17 Delivering thee from the people, and from the Gentiles, unto whom now I send thee,
18 To open their eyes, and to turn them from darkness to light, and from the power of Satan unto God, that they may receive forgiveness of sins, and inheritance among them which are sanctified by faith that is in me.
19 Whereupon, O king Agrippa, I was not disobedient unto the heavenly vision:
20 But shewed first unto them of Damascus, and at Jerusalem, and throughout all the coasts of Judaea, and then to the Gentiles, that they should repent and turn to God, and do works meet for repentance.
21 For these causes the Jews caught me in the temple, and went about to kill me.
22 Having therefore obtained help of God, I continue unto this day, witnessing both to small and great, saying none other things than those which the prophets and Moses did say should come:
23 That Christ should suffer, and that he should be the first that should rise from the dead, and should shew light unto the people, and to the Gentiles.
24 And as he thus spake for himself, Festus said with a loud voice, Paul, thou art beside thyself; much learning doth make thee mad.
25 But he said, I am not mad, most noble Festus; but speak forth the words of truth and soberness.
26 For the king knoweth of these things, before whom also I speak freely: for I am persuaded that none of these things are hidden from him; for this thing was not done in a corner.
27 King Agrippa, believest thou the prophets? I know that thou believest.
28 Then Agrippa said unto Paul, Almost thou persuadest me to be a Christian.
29 And Paul said, I would to God, that not only thou, but also all that hear me this day, were both almost, and altogether such as I am, except these bonds.
30 And when he had thus spoken, the king rose up, and the governor, and Bernice, and they that sat with them:
31 And when they were gone aside, they talked between themselves, saying, This man doeth nothing worthy of death or of bonds.
32 Then said Agrippa unto Festus, This man might have been set at liberty, if he had not appealed unto Caesar.
In the first 11 verses Paul makes his case that he had been a very observant and zealous Jew prior to his conversion. He even persecuted those of the faith he now trusts - even going so far as to force them to blaspheme if possible.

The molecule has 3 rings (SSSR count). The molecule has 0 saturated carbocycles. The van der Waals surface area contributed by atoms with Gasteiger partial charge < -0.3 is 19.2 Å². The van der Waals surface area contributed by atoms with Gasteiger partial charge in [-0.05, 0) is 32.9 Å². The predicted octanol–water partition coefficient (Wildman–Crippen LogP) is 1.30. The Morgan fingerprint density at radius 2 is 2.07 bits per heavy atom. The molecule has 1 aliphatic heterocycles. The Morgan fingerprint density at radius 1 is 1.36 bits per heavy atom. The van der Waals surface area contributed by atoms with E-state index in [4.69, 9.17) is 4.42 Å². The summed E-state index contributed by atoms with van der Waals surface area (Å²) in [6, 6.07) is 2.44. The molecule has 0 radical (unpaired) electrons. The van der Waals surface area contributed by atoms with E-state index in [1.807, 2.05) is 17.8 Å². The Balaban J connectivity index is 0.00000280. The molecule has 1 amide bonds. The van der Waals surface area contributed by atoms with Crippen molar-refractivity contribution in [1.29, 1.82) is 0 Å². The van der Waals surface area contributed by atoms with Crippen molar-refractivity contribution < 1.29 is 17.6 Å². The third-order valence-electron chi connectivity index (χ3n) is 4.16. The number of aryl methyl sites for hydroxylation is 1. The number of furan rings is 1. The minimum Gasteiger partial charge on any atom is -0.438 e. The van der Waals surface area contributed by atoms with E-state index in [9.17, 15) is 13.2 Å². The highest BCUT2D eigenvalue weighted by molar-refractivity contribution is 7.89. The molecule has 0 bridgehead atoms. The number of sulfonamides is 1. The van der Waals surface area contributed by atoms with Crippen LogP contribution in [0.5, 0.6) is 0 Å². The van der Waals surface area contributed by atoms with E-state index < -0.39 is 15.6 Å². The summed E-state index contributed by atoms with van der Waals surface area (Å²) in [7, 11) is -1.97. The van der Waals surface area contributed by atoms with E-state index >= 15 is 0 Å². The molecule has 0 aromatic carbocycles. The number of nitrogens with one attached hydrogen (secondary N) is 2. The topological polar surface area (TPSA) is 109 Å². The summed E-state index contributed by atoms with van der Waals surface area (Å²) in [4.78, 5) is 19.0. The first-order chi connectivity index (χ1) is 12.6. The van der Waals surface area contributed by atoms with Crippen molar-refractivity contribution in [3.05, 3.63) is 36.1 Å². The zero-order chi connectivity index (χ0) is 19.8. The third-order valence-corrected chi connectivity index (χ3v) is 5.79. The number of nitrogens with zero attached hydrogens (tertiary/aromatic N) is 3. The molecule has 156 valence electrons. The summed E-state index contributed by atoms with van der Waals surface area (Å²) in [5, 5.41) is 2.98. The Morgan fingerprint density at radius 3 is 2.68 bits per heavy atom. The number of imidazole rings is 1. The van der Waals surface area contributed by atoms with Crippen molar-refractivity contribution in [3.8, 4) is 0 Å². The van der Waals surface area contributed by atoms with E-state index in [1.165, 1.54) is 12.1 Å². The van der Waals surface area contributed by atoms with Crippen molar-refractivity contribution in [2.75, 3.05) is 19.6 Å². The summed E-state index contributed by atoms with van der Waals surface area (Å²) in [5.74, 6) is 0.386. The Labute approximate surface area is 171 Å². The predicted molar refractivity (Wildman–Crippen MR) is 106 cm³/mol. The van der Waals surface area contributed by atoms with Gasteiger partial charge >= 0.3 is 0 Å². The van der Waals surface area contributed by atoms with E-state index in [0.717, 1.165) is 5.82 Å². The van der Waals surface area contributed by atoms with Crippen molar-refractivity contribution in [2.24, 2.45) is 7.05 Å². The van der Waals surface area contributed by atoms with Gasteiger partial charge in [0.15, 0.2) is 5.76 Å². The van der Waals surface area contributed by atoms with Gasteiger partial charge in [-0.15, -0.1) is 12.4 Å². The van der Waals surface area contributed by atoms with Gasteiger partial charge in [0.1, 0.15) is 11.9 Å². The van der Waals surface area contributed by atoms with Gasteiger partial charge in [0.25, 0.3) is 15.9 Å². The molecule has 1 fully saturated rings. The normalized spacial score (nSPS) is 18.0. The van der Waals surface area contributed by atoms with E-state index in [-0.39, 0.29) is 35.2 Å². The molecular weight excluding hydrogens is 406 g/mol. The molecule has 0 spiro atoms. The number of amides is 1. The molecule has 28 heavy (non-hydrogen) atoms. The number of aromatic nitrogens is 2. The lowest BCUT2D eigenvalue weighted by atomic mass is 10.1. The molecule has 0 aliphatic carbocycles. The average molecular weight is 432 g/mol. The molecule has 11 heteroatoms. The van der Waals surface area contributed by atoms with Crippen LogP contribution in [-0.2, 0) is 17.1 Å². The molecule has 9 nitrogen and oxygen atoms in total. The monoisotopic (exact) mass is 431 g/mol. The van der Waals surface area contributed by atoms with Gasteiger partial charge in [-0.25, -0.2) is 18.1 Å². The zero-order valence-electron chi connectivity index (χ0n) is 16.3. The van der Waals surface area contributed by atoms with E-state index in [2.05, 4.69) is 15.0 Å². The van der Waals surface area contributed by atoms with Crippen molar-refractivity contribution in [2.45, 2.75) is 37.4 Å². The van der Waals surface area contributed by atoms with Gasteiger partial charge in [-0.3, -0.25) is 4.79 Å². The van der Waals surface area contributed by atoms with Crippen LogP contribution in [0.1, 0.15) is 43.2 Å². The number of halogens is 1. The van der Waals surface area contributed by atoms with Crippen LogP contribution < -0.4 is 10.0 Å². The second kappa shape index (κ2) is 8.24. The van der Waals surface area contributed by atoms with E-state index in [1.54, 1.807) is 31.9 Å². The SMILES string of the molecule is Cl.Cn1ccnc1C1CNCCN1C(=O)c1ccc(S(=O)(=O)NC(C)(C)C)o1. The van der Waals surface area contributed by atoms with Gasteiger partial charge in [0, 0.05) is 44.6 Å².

In verses 12-18 Paul talks about a miraculous conversion on the road to Damascus. At that time he was commissioned according to verse 18. How could he do anything other than what God commanded him to do? It is interesting that Paul emphasizes the Jewishness of the occasion when he mentions that the voice he heard from Jesus was in Hebrew.
In verses 19-23 Paul describes his actions after his conversion. Now he just preaches what the prophets and Moses proclaimed would come to pass regarding the coming of the Messiah, and he does it all in good conscience.
Special note on giving one's testimony: Notice the simplicity of Paul's testimony as shown above. It consists of (1) who I was, (2) what happened to change me, and (3) who I am now that I have trusted Christ.
About that time Festus interrupts Paul in verse 24 proclaiming that he is mad - not a criminal - just mad. Paul respectfully rebuts his remark and appeals to Agrippa. Subsequently, Agrippa replies that he almost believes.
At the conclusion of the session, Agrippa and Festus discuss Paul's situation. Were it not for his appeal to Caesar, he could be set free in their opinion. Bummer! Well, actually, prison turns out to be the best place from which to serve God effectively for Paul. He was permitted by the Romans to write and teach about Christ under their protection. As a free man, he would have constantly had to concern himself with his personal safety from the Jewish leaders who wanted him dead. Paul did some of his most effective evangelism while in Roman custody.